After the now famous case of the deported British couple after they had sex on a public beach, Dubai has officially issued a code of conduct for its 1 million, more or less, foreign residents and millions more tourists.
[The sex-on-the-beach couple. I was all for their arrest and subsequent deportation. Not because I object to sex on the beach, but because a couple that looks like that just should not be having sex at all. I mean, that is just awful. The thought of them too … ugh.]
The commission behind the code was chaired by Sheikh Hamdan al-Maktoum, the crown prince of Dubai, so this was a priority for the regime. The code, which has yet to become law, will regulate public dancing, dress, drinking, and affection.
“The code stresses tolerance and respect for diversity as cornerstones of Dubai’s success,” but then goes on state that those who fail to respect local morals will face consequences of jail, fines and deportation. One, presumably, may fall victim to more than one of the aforementioned punishments.
The law may undermine Dubai’s effort to become a global hot spot. Deporting a couple for public sex may seem harsh, but at least it was it was an unacceptable public act that the state is reasonable in prosecuting. After, in the United States public indecency cares a fine. But Dubai’s rulers are not prosecuting people for engaging in private behavior that is not any of the state’s business, regardless of the moral merit.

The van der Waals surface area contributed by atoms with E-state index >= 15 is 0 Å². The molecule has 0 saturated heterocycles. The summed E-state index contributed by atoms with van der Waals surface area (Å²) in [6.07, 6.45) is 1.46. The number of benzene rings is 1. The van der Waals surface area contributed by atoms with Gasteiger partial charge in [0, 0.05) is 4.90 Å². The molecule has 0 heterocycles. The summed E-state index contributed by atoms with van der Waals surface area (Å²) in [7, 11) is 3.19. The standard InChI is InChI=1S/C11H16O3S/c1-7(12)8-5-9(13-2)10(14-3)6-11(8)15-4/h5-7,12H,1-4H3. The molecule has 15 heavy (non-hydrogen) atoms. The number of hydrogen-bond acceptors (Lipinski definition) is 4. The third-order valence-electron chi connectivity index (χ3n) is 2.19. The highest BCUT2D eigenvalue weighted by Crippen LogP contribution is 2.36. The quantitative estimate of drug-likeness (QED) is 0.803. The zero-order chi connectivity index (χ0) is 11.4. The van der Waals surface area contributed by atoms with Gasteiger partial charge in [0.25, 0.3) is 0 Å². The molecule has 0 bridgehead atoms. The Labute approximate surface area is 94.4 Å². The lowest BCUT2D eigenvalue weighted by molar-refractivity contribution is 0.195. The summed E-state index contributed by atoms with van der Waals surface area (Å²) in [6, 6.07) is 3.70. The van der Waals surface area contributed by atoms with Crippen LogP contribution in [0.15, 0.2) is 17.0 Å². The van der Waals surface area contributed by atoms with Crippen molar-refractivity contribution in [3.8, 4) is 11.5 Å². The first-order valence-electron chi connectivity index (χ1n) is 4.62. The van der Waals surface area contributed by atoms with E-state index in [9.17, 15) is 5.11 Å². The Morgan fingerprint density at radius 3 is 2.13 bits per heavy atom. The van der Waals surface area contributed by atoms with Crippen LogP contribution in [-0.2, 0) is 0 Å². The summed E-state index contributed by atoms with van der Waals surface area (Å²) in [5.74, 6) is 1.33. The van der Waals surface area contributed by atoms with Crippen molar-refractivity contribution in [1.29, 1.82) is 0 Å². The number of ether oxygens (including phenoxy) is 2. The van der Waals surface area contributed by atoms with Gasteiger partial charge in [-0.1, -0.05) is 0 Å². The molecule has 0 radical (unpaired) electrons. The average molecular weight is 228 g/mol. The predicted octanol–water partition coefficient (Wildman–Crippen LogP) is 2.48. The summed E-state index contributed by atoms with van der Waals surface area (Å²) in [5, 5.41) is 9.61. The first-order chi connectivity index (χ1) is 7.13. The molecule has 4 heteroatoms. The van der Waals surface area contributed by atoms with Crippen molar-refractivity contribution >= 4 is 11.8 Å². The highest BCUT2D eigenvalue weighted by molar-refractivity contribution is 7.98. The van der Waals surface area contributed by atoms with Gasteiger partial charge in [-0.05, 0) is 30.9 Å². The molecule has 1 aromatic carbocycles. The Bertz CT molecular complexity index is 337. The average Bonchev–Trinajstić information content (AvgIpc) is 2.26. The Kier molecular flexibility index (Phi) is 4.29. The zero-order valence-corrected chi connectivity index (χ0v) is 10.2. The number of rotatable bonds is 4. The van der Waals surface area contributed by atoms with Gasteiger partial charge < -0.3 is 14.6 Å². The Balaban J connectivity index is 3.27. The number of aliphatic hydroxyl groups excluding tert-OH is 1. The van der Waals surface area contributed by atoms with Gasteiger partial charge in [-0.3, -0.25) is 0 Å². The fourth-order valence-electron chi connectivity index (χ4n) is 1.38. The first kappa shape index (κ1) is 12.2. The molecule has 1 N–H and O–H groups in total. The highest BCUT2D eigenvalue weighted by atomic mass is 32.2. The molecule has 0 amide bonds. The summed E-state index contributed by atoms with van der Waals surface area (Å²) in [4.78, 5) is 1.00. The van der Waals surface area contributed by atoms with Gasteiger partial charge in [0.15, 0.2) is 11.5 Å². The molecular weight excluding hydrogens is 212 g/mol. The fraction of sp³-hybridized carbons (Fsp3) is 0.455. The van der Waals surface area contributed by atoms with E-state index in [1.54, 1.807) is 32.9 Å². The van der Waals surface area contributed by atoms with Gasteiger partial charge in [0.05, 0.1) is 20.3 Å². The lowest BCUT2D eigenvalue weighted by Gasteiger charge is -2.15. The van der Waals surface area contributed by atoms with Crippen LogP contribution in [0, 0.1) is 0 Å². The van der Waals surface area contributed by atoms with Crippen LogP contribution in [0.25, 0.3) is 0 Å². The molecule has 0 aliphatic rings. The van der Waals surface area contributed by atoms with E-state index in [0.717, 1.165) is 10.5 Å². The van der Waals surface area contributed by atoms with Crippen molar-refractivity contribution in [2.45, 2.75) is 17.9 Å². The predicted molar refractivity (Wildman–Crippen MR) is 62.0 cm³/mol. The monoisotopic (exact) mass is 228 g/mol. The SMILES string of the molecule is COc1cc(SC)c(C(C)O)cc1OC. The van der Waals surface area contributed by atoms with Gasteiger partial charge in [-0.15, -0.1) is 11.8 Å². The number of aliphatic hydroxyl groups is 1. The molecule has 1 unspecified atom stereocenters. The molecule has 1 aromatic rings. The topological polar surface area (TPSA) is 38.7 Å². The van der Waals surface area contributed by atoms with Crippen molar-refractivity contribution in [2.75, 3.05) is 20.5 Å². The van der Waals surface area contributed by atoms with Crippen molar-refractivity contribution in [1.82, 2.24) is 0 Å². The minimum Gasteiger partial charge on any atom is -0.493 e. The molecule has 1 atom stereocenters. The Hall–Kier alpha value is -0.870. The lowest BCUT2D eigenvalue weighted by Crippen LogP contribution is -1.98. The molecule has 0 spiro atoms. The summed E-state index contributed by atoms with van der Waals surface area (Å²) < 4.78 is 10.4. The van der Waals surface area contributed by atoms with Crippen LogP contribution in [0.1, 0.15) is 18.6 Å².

A British woman, a mother of two, was recently arrested for adultery. This treatment is extremely regressive and akin to the Wahhabi-style justice found in neighboring Backward Arabia [or Saudi Arabia].
And Dubai’s so-called morality campaign have targeted homosexuals as well. Again, say what you want about the morality of homosexuality, but it is not the state’s responsibility – in a decent society, anyway – to interfere in the private behavior of consenting adults.
The law will go further: “confining dancers to enclosed places, drinkers to designated bars, swimsuit-wearers to [select] beaches.”
So I guess Dubai’s big plan was to set the country back 500 years.
But, as The Economist notes, “Dubai will still look ragingly liberal compared with its neighbours.”
There isn’t a country with a more contemptible establishment – save for North Korea – than Saudi Arabia. This is a nation that is under the thumb of a bunch of breaded, religious fanatics. At a recent Saudi book fair – where no doubt only a limited aura of state-approved texts were showcased – “religious police . . . patrolled the city’s annual book fair earlier this month to prevent any hint of mingling between the sexes. Three Saudi writers complained that they were hustled off for interrogation after trying to get a novel signed by its female Saudi author.”
But this almost decent compared to this: “Last week a Saudi judge sentenced a 75-year-old widow to four months in jail and 40 lashes for inviting two young men into her house. The errant youths, one of them a nephew of the woman’s late husband, said they had simply been kind enough to bring the elderly lady some loaves of bread.”
What the fuck is the matter with these ass-wipes? Why isn’t Saudi Arabia the daily concern for the UN’s human-rights council? I’ll tell you why: because the UN is a bought institution via Saudi oil money. Do you really think that an institution that is the recipient of largess is going to attack that hand that feeds it? Of course not. The UN is only interested – mostly – in protecting tyrants from criticisms. It has been corrupted by dictators. That is why there should be a new League of Democracies so that a world body is not tarnished by including indecent members like the Saudi government.